Have you ever seen those cars that fly down the road, you know the ones, that are piled high with snow?  This morning,  I gingerly walked through the slush, taking care not to get my pink and red striped pajama pants wet, and hopped in the car. I was taking the kids to school (finally!).  Hunter had started the car for me, bless his heart, so that some of snow and ice would melt off.  Now, our driveway is a nightmare.  A good three feet of snow covers the narrow path that we park in, which is as we speak, turning to slush.  I'm not the kind of person that has ever had my car in a garage.  In the almost twenty years we've been married not one of our cars has ever seen the warmth of a garage.  We're always hacking and chipping away two feet of snow off the windshield, and using long-handled brooms to sweep the snow off the car roof or hood. We're snow hoodlums. This morning I told the kids we are leaving early so we can take a few attempts at getting out of the driveway.  George has been taking my four-wheel drive so he can maneuver the super high and snowy driveway where he is working.  This leaves me to go loco with his vehicle -- which does not have four-wheel drive.  So we're in the car, my pajama pants tucked in securely, and I try to pull out of my snowed-in parking spot.  Everyone knows when you pull out of snow to let the car go forward of it's own accord when you put it in drive.  It usually gets itself going.  Well, not today.  I had to spin those tires until a stream of mud and sleet was flying backwards towards my neighbors windows.  Sorry Dan and Mary --- I'll come wash them in spring.  After much straining, we managed to get in a position to take a run for the hill/driveway.  Smoke was 'a flying, and the kids were laughing and with much hot rodding I managed to pull out on to the road.  I looked like the General Lee after it flew through the air and landed.  Correcting the wheel we flew down the road.  Snow was blowing off the hood and roof of my car like a blizzard on crack.  The kids started laughing and I started laughing til the tears came .... and then I realized it.  We were that car.  The one we always say why don't they just clean off their car or something.  Watch out.  If you're car gets hit by a huge chunk of ice, it's just me -- cleaning off my car in this wicked winter wind. I made it back home and wearily parked the car haphazardly in the driveway.  I have to go back out later this afternoon for milk and bread.  This time I might just have jeans on. ;)

Wednesday, February 17, 2010

Cabin Fever?

 I have never had cabin fever.  The kids have missed 5 1/2 out of the last 9 days of school -- ALL snow days.  The snow is now higher than my porch, and STILL I am not sick of the powdery goodness.  I've heard tell that the Farmer's Almanac is calling for a monster storm by the end of February, which yes, is next week. They are saying that it could top 20 inches.  This would make me surrounded by about 5 feet of snow.  I think I'm embracing the goodness.  All the more cozy to watch the Winter Olympics -- which by the way are struggling to keep good snow on the ground.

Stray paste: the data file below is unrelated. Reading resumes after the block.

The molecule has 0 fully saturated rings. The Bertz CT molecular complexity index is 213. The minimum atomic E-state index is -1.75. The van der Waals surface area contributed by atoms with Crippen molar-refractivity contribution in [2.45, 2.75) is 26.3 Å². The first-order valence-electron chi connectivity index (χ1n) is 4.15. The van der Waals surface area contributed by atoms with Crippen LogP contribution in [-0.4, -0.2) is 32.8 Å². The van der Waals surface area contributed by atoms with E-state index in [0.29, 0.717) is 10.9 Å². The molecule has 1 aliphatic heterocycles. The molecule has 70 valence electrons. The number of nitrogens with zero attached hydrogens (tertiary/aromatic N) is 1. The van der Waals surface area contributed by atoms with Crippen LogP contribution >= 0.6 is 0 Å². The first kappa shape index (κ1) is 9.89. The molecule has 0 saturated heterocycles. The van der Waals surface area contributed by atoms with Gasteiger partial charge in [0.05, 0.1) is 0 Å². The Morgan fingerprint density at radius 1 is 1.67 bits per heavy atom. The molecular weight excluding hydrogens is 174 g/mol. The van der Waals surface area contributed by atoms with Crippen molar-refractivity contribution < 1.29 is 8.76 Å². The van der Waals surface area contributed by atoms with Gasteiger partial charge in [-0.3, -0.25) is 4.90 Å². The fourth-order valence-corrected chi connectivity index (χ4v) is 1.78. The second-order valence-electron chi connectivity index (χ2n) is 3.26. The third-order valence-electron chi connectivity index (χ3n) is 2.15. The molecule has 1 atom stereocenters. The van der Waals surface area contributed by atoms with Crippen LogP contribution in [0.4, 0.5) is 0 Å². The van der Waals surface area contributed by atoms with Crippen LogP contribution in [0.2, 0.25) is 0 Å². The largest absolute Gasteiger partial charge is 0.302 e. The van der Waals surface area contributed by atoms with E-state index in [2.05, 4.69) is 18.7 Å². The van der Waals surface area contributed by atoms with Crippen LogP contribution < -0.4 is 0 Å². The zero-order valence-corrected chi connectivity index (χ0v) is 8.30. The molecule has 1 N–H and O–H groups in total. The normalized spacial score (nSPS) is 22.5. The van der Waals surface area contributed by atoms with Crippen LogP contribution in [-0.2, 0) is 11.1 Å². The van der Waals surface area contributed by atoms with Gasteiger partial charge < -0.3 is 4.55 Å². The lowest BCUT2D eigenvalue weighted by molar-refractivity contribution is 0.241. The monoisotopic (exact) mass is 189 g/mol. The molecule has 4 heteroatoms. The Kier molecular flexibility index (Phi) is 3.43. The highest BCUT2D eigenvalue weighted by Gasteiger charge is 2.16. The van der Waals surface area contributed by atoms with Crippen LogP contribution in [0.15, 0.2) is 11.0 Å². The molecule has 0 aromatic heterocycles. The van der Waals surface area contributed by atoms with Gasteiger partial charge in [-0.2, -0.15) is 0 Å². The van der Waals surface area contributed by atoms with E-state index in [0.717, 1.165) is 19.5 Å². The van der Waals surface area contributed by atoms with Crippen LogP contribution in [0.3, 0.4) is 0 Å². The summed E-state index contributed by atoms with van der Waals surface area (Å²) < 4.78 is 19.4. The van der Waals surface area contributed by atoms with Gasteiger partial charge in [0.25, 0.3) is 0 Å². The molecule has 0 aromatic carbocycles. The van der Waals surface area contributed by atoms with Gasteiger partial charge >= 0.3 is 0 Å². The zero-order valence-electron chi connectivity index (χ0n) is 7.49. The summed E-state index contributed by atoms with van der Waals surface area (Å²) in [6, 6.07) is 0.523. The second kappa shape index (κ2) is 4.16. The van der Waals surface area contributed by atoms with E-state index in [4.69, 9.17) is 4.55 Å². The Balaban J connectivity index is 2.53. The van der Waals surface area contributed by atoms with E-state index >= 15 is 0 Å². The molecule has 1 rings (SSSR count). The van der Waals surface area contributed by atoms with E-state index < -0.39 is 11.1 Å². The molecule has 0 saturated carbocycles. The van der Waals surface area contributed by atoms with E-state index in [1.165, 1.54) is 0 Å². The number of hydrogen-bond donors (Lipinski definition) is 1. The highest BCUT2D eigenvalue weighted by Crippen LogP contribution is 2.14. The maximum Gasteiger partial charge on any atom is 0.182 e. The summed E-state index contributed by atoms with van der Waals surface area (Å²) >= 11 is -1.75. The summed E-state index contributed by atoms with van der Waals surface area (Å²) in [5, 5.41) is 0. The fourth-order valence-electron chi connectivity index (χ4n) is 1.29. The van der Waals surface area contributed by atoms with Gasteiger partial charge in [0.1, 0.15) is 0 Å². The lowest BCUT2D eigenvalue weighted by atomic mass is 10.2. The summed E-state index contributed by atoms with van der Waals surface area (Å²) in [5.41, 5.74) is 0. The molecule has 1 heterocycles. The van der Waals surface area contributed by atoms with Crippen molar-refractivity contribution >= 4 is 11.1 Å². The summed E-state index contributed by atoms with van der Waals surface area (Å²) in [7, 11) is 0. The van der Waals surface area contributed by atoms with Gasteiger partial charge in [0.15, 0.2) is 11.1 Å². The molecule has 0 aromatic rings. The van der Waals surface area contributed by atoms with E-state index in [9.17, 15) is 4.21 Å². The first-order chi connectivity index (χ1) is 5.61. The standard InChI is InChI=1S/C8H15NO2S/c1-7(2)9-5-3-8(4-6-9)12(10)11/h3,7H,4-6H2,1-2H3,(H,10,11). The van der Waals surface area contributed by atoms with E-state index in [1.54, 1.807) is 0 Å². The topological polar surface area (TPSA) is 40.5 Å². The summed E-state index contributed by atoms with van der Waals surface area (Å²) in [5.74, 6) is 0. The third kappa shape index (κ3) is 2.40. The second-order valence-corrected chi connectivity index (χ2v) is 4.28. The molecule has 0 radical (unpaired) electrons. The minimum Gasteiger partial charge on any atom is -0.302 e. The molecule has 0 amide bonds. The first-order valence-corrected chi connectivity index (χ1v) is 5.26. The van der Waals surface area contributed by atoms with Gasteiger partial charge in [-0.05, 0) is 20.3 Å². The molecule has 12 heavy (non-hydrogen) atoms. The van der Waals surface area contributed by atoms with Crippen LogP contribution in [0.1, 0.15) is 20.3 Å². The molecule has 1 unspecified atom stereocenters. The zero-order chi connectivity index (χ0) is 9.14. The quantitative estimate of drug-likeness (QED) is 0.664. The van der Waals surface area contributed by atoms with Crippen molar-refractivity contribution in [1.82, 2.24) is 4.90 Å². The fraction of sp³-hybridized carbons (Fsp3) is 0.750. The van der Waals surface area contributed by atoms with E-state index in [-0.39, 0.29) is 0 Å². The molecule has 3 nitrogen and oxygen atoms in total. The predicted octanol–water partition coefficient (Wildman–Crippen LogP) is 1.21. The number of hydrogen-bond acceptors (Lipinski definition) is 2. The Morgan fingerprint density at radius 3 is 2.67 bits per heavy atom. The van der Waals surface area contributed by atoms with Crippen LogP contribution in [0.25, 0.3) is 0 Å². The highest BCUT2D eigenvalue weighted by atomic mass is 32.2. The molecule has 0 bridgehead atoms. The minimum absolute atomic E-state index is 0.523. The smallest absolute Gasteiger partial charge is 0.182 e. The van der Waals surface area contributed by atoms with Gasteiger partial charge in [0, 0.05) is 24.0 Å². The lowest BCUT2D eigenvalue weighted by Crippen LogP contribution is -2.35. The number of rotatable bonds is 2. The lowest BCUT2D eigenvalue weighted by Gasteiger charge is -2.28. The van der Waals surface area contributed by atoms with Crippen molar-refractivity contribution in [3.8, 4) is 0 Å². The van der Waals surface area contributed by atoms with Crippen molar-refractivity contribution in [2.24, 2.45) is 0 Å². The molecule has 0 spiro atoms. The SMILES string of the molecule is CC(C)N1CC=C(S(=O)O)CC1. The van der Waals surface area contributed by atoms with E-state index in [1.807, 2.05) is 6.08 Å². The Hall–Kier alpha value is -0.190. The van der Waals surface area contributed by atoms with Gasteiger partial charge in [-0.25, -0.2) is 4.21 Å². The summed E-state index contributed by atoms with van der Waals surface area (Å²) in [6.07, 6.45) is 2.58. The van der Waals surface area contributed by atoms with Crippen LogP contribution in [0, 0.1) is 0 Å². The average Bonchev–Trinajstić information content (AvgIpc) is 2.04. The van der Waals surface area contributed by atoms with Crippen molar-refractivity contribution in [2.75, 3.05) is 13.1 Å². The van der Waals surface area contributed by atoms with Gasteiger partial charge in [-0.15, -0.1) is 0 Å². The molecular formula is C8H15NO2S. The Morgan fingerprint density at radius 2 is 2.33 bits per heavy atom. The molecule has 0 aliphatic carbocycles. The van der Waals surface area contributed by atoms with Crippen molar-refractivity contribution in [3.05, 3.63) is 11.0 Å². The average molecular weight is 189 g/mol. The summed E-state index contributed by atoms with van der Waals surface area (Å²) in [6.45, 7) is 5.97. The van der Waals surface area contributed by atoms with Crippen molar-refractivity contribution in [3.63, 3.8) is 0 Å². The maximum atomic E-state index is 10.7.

I'm sitting here at my comp staring out the window at the blowing white stuff.  It's only lightly flurrying right now, but just won't let up.  On my mind this morning is my Belle.  I've just been thinking about her future after college, and the tools she will need to get where she wants to go.  I've always been a little more of a lenient parent, strict when I need to be.  My husband knows what she needs to hear to get her motivated.  She'll be needing a job this summer when she comes home, and he wants her to try and get something that will relate to what she's studying.  He wants me and her to think outside of the "restaurant-mentality" job search.  Look for internships, temp office jobs and so forth, he says.  He is so right, and if I can just shut my trap for two seconds and hear him, I will know what he says is wise.  Sometimes my tongue and brain speak for me before I listen. 

After this post, I'm sitting my tookus down to read for awhile.  I'm such a sucker for those bawdy Philippa Gregory books on long ago England.  All torn corsets and grubby fires burning shallowly for dirty-faced hopeful queen consorts.  That's just what I need after two weeks of getting ready for the Ashland Home & Garden Show.  I barely had time for myself -- and what this self needs is some face time with my book.  Take a gander at my quote below my header.  You all know I love you, but in the back of my mind, yes, I'm think about my book.  Ha.

Tuesday, February 9, 2010

Home & Garden Show




The second round of snow madness started this morning, bright and early. Steady snow is piling up and I can no longer make out the lines of my backyard. It's all swirly and drifted with peaks. I'm loving it because it gives me the chance to stay put and finish my projects. What projects, you ask? This Friday Feb. 12 & 13 I'm doing a Home & Garden show with Amish Country Living in Ashland, OH. Check out the info right here.

I've been working hard trying come up with some relevant items to sell. I haven't truly "made" things in awhile. I've gathered, gleaned, and slapped on paint to some lovely old junk. I'm actually creating a few things. I'm excited for this venture--we'll see how it goes. Can't wait to visit and and sell with my fellow ACL teammates, Tina Lawver and LeeAnn Miller. Should be big fun.

Sunday, February 7, 2010

Snowpocalypse!


We're snowed in! I heard the term "Snowpocalypse" from my friend Tina Lawver -- and boy does it fit. Over 24" of snow has been dumped on my world since Friday afternoon.

I'm loving every minute of it. The beauty it has created is sometimes just astonishing. I'm so glad I went to the store to stock up on milk and bread. We've been eating, sleeping, and looking out the window.

George shoveled a path, but the there is so much more we don't know where to go with it. He didn't know what he signed up for when he married me and moved to Ohio. <3 He's the best.